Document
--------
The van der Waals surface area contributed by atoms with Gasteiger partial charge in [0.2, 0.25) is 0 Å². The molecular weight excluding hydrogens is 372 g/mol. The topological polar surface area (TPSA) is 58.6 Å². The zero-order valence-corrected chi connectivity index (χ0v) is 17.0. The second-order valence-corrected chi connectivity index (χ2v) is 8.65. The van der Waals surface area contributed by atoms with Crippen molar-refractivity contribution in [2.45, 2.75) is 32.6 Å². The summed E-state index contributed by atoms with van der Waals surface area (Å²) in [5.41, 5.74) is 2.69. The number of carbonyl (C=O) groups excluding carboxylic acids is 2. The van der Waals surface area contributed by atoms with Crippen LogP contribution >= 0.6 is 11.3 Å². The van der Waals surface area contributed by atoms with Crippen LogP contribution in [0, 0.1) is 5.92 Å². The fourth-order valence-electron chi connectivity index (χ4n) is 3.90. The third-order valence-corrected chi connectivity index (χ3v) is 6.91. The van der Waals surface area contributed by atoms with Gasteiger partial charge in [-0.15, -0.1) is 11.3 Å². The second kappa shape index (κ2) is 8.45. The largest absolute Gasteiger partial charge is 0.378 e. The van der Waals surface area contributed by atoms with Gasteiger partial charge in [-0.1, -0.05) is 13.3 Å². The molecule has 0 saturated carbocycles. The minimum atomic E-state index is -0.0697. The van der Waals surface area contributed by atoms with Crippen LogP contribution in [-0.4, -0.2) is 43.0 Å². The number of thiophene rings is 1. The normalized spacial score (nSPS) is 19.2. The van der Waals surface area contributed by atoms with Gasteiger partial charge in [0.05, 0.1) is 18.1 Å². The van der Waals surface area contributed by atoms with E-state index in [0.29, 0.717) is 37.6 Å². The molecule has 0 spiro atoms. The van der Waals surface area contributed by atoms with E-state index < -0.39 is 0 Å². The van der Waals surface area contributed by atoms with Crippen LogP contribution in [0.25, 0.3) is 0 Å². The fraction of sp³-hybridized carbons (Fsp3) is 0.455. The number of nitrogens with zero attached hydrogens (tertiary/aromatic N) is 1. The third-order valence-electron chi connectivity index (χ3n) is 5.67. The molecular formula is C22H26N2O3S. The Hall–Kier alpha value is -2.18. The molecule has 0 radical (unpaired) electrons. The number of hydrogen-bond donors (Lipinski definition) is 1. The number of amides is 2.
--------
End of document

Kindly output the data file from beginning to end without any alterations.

The van der Waals surface area contributed by atoms with Gasteiger partial charge in [0.2, 0.25) is 0 Å². The molecular weight excluding hydrogens is 372 g/mol. The topological polar surface area (TPSA) is 58.6 Å². The zero-order valence-corrected chi connectivity index (χ0v) is 17.0. The second-order valence-corrected chi connectivity index (χ2v) is 8.65. The van der Waals surface area contributed by atoms with Crippen molar-refractivity contribution in [2.45, 2.75) is 32.6 Å². The summed E-state index contributed by atoms with van der Waals surface area (Å²) in [5.41, 5.74) is 2.69. The number of carbonyl (C=O) groups excluding carboxylic acids is 2. The van der Waals surface area contributed by atoms with Crippen LogP contribution >= 0.6 is 11.3 Å². The van der Waals surface area contributed by atoms with Crippen LogP contribution in [0, 0.1) is 5.92 Å². The fourth-order valence-electron chi connectivity index (χ4n) is 3.90. The third-order valence-corrected chi connectivity index (χ3v) is 6.91. The van der Waals surface area contributed by atoms with Gasteiger partial charge in [-0.15, -0.1) is 11.3 Å². The second kappa shape index (κ2) is 8.45. The largest absolute Gasteiger partial charge is 0.378 e. The van der Waals surface area contributed by atoms with Gasteiger partial charge in [-0.1, -0.05) is 13.3 Å². The molecule has 0 saturated carbocycles. The minimum atomic E-state index is -0.0697. The van der Waals surface area contributed by atoms with Crippen LogP contribution in [-0.4, -0.2) is 43.0 Å². The number of thiophene rings is 1. The normalized spacial score (nSPS) is 19.2. The van der Waals surface area contributed by atoms with Gasteiger partial charge in [0.05, 0.1) is 18.1 Å². The van der Waals surface area contributed by atoms with E-state index in [0.29, 0.717) is 37.6 Å². The molecule has 0 spiro atoms. The van der Waals surface area contributed by atoms with E-state index < -0.39 is 0 Å². The van der Waals surface area contributed by atoms with Crippen LogP contribution in [0.25, 0.3) is 0 Å². The fraction of sp³-hybridized carbons (Fsp3) is 0.455. The number of nitrogens with zero attached hydrogens (tertiary/aromatic N) is 1. The third-order valence-electron chi connectivity index (χ3n) is 5.67. The molecular formula is C22H26N2O3S. The Hall–Kier alpha value is -2.18. The molecule has 0 radical (unpaired) electrons. The number of hydrogen-bond donors (Lipinski definition) is 1. The number of amides is 2.